* Missing updates: Software vendors routinely release updates and patches for their products. Some updates are purely functional and aren’t very important, but those released to correct security flaws or most certainly are. Ensure that updates are installed regularly (if not automatically) for your programs and operating system. If you run Windows 10, in most cases the Windows Update feature will handle the operating system updates for you, but you still need to ensure your applications (programs) are updated. This is usually done via a menu item in the program - such as “Help > Check for updates”.
If you would like to update popular software such as Adobe’s Reader or Google Chrome in one easy step, you can build a customised installer package for these using the free Ninite utility from https://ninite.com. This tool works as an updater or installer for any of the most popular system utilities and apps.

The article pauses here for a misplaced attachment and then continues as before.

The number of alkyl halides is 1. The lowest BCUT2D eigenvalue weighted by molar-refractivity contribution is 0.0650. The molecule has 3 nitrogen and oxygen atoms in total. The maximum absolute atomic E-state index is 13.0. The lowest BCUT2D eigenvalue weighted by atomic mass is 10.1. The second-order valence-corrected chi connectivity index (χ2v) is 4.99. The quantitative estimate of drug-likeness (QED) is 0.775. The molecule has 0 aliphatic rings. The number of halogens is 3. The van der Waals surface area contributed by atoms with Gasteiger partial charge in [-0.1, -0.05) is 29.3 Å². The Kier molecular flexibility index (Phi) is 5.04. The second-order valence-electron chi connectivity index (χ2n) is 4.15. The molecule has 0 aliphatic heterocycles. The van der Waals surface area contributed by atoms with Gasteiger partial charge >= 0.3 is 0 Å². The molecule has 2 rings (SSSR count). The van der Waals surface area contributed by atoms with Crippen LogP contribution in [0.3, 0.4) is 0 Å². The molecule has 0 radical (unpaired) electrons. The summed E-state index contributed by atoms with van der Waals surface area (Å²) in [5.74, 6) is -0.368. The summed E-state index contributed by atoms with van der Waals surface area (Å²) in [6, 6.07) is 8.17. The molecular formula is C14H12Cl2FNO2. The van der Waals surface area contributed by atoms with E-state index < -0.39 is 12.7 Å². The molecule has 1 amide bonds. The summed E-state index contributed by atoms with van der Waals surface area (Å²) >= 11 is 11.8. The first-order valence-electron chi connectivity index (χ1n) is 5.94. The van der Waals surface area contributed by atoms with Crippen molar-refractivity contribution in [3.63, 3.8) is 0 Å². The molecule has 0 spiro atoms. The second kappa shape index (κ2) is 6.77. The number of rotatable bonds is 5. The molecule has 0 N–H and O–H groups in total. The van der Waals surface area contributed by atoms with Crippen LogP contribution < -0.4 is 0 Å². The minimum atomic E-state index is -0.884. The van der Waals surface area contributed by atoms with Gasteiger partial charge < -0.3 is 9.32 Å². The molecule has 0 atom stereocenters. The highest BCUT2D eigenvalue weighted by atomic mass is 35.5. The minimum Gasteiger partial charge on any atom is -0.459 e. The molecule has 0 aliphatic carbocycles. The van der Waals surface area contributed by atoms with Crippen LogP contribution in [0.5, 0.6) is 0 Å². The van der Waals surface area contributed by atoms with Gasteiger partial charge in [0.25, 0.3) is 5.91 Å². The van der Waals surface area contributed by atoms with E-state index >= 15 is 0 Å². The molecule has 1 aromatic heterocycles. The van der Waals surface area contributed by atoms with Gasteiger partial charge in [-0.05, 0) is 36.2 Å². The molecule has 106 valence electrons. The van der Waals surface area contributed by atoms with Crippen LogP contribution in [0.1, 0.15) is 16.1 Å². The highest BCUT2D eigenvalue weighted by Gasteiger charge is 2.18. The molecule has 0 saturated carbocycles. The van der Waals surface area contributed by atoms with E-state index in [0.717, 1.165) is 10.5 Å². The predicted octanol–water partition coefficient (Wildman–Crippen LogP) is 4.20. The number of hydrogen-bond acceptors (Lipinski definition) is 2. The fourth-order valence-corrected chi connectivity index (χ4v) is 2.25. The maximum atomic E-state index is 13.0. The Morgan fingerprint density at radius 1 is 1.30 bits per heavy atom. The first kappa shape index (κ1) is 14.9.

* Careless data storage: Look around your office - even if you don’t, how many of your colleagues are saving files or data, either personal information or for work, on a USB drive? USB drives are typically left in pockets and drawers or attached to key rings or lanyards. I’ve found them forgotten in shared PCs in cyber cafes, libraries and hotel lobbies. These drives are shared, carried and lost like pens.
There are multiple risks to consider. If the data is not being backed up elsewhere, there’s a risk if the drive fails or is broken. Even worse than this would be a data breach - if a drive containing private data such as names and addresses or financial information ended up in the wrong hands. The problem applies to any mobile storage device - a USB drive, external hard drive, CD or DVD media, laptops, iPads, backup tapes or memory cards.